This study has provided persuasive evidence for the effectiveness of flash glucose monitoring in improving glycaemia in people with type 1 diabetes who have a history of high blood glucose levels; in some cases, hyperglycaemia had persisted over a number of years. The mean reduction in HbA1c was 16.1 mmol/mol over the 6-month follow-up. There was no significant influence of age, gender or duration of diabetes (covariates known to be associated with glycaemic outcomes) on the outcome when adjustment was made for starting HbA1c.

In addition to a fall in mean HbA1c, the proportion of outliers with high HbA1c fell. This is likely to have positive consequences over time owing to reduced complication rates, as demonstrated in the DCCT/EDIC (Diabetes Control and Complications Trial/Epidemiology of Diabetes Interventions and Complications) study (de Boer et al, 2011).

None of the users in this study attended a structured expert patient programme during the 6-month follow-up or in the previous 12 months. Therefore, the changes in glycaemia are likely to be a result of modifications in insulin dose and lifestyle made as a consequence of the information provided by the flash glucose monitor.

Side effects of itchiness and skin irritation were minimal, as reported elsewhere (Mancini et al, 2018). Although we have not reported it formally here, the feedback from users of the Libre was very positive, with little desire to move back to finger-prick monitoring as a way of measuring blood glucose through the day. Only two out of 92 people wished to discontinue the Libre after 6 months. For those individuals who drove, use of conventional capillary blood glucose monitoring continued when driving, as per DVLA guidance at the time.
 
Conclusion
We have shown that flash glucose monitoring is an effective tool in improving glycaemic control in people with type 1 diabetes. This has significant health-economic implications which, although not addressed here, will need to be worked through.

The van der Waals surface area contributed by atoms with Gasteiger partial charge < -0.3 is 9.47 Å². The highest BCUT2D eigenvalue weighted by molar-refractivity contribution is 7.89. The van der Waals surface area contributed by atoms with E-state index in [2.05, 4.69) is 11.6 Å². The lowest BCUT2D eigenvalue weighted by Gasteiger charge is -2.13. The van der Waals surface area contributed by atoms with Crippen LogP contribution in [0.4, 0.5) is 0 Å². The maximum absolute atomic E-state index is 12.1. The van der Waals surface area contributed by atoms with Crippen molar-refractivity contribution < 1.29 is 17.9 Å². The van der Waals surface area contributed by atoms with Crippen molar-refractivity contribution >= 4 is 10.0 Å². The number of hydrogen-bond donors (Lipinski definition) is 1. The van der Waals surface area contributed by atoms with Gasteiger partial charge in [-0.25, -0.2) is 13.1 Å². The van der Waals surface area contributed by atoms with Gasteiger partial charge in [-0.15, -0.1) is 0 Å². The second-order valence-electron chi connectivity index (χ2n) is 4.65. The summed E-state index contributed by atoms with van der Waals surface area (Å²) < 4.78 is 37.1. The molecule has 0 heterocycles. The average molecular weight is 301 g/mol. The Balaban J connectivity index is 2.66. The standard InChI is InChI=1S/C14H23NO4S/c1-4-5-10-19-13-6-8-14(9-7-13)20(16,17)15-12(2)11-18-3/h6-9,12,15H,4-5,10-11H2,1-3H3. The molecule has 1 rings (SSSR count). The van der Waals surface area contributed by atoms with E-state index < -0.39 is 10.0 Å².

Acknowledgements
The authors would like to acknowledge Vernova Healthcare CIC for supporting the evaluation of the intervention.

Contribution statement
AHH, KL, LH and TS conceived the study. AHH, LH, AM and ZK collected the data. AH, GY, SGA and LK conducted the data analysis. AHH, GY, LK, ZK, ZD, KL, AM, LH and TS all contributed to writing of the paper. TS provided an overview of the manuscript.
 
Data Availability
Any requests for data extracts will be considered by Dr Adrian Heald as corresponding author.

REFERENCES:

Anderson SG, Narayanan RP, Amlesh J et al (2012) Type 1 diabetes in Cheshire: cardiometabolic risk factor trends (2004–2009). Prim Care Diabetes 6: 123–6
de Boer IH, Rue TC, Cleary PA et al (2011) Long-term renal outcomes of patients with type 1 diabetes mellitus and microalbuminuria: an analysis of the Diabetes Control and Complications Trial/Epidemiology of Diabetes Interventions and Complications cohort. Arch Intern Med 171: 412–20
Heald AH, Livingston M, Fryer A et al (2018) Route to improving type 1 diabetes mellitus glycaemic outcomes: real-world evidence taken from the National Diabetes Audit. Diabet Med 35: 63–71
Iqbal A, Novodvorsky P, Heller SR (2018) Recent updates on type 1 diabetes mellitus management for clinicians. Diabetes Metab J 42: 3–18
Kalra S, Gupta Y (2015) Ambulatory glucose profile: flash glucose monitoring. J Pak Med Assoc 65: 1360–2
Mancini G, Berioli MG, Santi E et al (2018) Flash glucose monitoring: a review of the literature with a special focus on type 1 diabetes. Nutrients 10: E992
NICE (2015) Type 1 diabetes in adults: diagnosis and management [NG17]. Updated July 2016. Available at: www.nice.org.uk/guidance/ng17 (accessed 24.06.19)
Pickup JC, Freeman SC, Sutton AJ (2011) Glycaemic control in type 1 diabetes during real time continuous glucose monitoring compared with self monitoring of blood glucose: meta-analysis of randomised controlled trials using individual patient data. BMJ 343: d3805